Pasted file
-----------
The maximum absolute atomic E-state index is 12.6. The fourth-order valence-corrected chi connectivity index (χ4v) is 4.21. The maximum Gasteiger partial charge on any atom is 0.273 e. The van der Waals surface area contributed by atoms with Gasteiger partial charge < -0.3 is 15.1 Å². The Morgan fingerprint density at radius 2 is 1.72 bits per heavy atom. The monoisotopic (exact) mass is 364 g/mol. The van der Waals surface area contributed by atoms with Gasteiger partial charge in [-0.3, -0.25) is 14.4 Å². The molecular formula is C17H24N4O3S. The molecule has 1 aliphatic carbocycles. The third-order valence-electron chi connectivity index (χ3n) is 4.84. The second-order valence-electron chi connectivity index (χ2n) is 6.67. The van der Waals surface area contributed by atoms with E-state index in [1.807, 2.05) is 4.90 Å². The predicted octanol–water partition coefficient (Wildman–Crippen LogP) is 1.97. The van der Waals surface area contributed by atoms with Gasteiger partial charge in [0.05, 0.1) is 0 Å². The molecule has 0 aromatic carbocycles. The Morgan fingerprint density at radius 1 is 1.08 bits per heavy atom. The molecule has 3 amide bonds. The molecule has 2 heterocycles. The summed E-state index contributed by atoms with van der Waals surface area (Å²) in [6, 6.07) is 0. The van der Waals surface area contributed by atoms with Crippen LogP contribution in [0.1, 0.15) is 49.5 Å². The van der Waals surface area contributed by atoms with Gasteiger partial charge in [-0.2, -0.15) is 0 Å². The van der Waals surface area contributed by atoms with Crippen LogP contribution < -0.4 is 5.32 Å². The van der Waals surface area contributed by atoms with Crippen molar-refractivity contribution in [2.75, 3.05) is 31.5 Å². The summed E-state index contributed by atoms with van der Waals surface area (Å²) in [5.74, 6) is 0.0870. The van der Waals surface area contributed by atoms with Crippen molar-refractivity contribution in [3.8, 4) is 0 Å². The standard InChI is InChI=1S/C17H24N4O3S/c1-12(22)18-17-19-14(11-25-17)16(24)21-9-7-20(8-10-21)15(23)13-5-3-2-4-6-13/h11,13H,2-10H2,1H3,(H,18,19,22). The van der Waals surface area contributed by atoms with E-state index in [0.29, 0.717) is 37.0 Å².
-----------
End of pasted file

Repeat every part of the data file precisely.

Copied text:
The maximum absolute atomic E-state index is 12.6. The fourth-order valence-corrected chi connectivity index (χ4v) is 4.21. The maximum Gasteiger partial charge on any atom is 0.273 e. The van der Waals surface area contributed by atoms with Gasteiger partial charge < -0.3 is 15.1 Å². The Morgan fingerprint density at radius 2 is 1.72 bits per heavy atom. The monoisotopic (exact) mass is 364 g/mol. The van der Waals surface area contributed by atoms with Gasteiger partial charge in [-0.3, -0.25) is 14.4 Å². The molecular formula is C17H24N4O3S. The molecule has 1 aliphatic carbocycles. The third-order valence-electron chi connectivity index (χ3n) is 4.84. The second-order valence-electron chi connectivity index (χ2n) is 6.67. The van der Waals surface area contributed by atoms with E-state index in [1.807, 2.05) is 4.90 Å². The predicted octanol–water partition coefficient (Wildman–Crippen LogP) is 1.97. The van der Waals surface area contributed by atoms with Gasteiger partial charge in [0.05, 0.1) is 0 Å². The molecule has 0 aromatic carbocycles. The Morgan fingerprint density at radius 1 is 1.08 bits per heavy atom. The molecule has 3 amide bonds. The molecule has 2 heterocycles. The summed E-state index contributed by atoms with van der Waals surface area (Å²) in [6, 6.07) is 0. The van der Waals surface area contributed by atoms with Crippen LogP contribution in [0.1, 0.15) is 49.5 Å². The van der Waals surface area contributed by atoms with Gasteiger partial charge in [-0.2, -0.15) is 0 Å². The van der Waals surface area contributed by atoms with Crippen LogP contribution < -0.4 is 5.32 Å². The van der Waals surface area contributed by atoms with Crippen molar-refractivity contribution in [2.75, 3.05) is 31.5 Å². The summed E-state index contributed by atoms with van der Waals surface area (Å²) in [5.74, 6) is 0.0870. The van der Waals surface area contributed by atoms with Crippen molar-refractivity contribution in [3.8, 4) is 0 Å². The standard InChI is InChI=1S/C17H24N4O3S/c1-12(22)18-17-19-14(11-25-17)16(24)21-9-7-20(8-10-21)15(23)13-5-3-2-4-6-13/h11,13H,2-10H2,1H3,(H,18,19,22). The van der Waals surface area contributed by atoms with E-state index in [0.29, 0.717) is 37.0 Å².